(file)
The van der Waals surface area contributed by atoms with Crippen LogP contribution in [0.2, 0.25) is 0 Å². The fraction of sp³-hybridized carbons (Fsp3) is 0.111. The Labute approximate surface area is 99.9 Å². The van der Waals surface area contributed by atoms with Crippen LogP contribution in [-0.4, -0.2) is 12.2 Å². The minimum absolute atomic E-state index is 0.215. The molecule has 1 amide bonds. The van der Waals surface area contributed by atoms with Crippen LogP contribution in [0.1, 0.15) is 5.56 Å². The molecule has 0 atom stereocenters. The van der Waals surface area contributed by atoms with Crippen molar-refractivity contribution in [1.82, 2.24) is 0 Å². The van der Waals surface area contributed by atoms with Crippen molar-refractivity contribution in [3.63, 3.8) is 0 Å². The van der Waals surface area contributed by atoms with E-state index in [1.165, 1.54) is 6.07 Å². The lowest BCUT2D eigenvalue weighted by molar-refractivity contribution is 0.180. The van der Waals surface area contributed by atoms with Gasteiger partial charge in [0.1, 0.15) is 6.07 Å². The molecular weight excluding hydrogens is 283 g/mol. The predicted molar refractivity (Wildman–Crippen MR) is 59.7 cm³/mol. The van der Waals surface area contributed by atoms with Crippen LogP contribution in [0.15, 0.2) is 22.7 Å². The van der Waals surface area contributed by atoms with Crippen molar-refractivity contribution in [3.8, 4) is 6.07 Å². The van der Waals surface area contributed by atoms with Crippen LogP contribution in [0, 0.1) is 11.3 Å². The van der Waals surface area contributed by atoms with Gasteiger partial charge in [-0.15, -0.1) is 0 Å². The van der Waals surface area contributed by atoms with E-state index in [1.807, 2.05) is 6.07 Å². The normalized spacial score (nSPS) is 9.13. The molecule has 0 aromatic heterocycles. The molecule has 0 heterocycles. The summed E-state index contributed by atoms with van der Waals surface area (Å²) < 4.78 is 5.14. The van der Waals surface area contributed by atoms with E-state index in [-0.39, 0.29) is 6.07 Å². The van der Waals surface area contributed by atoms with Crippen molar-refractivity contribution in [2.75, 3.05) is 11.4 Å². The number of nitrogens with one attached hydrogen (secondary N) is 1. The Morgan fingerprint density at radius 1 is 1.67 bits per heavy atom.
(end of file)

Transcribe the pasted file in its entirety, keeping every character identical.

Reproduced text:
The van der Waals surface area contributed by atoms with Crippen LogP contribution in [0.2, 0.25) is 0 Å². The fraction of sp³-hybridized carbons (Fsp3) is 0.111. The Labute approximate surface area is 99.9 Å². The van der Waals surface area contributed by atoms with Crippen LogP contribution in [-0.4, -0.2) is 12.2 Å². The minimum absolute atomic E-state index is 0.215. The molecule has 1 amide bonds. The van der Waals surface area contributed by atoms with Crippen LogP contribution in [0.1, 0.15) is 5.56 Å². The molecule has 0 atom stereocenters. The van der Waals surface area contributed by atoms with Crippen molar-refractivity contribution in [1.82, 2.24) is 0 Å². The van der Waals surface area contributed by atoms with Crippen molar-refractivity contribution in [3.63, 3.8) is 0 Å². The van der Waals surface area contributed by atoms with E-state index in [1.165, 1.54) is 6.07 Å². The lowest BCUT2D eigenvalue weighted by molar-refractivity contribution is 0.180. The van der Waals surface area contributed by atoms with Gasteiger partial charge in [0.1, 0.15) is 6.07 Å². The molecular weight excluding hydrogens is 283 g/mol. The predicted molar refractivity (Wildman–Crippen MR) is 59.7 cm³/mol. The van der Waals surface area contributed by atoms with Crippen LogP contribution in [0.15, 0.2) is 22.7 Å². The van der Waals surface area contributed by atoms with Crippen molar-refractivity contribution in [3.8, 4) is 6.07 Å². The van der Waals surface area contributed by atoms with Crippen LogP contribution in [0, 0.1) is 11.3 Å². The van der Waals surface area contributed by atoms with Gasteiger partial charge in [-0.15, -0.1) is 0 Å². The van der Waals surface area contributed by atoms with E-state index in [1.807, 2.05) is 6.07 Å². The normalized spacial score (nSPS) is 9.13. The molecule has 0 aromatic heterocycles. The molecule has 0 heterocycles. The summed E-state index contributed by atoms with van der Waals surface area (Å²) < 4.78 is 5.14. The van der Waals surface area contributed by atoms with E-state index in [-0.39, 0.29) is 6.07 Å². The van der Waals surface area contributed by atoms with Crippen molar-refractivity contribution in [2.75, 3.05) is 11.4 Å². The number of nitrogens with one attached hydrogen (secondary N) is 1. The Morgan fingerprint density at radius 1 is 1.67 bits per heavy atom.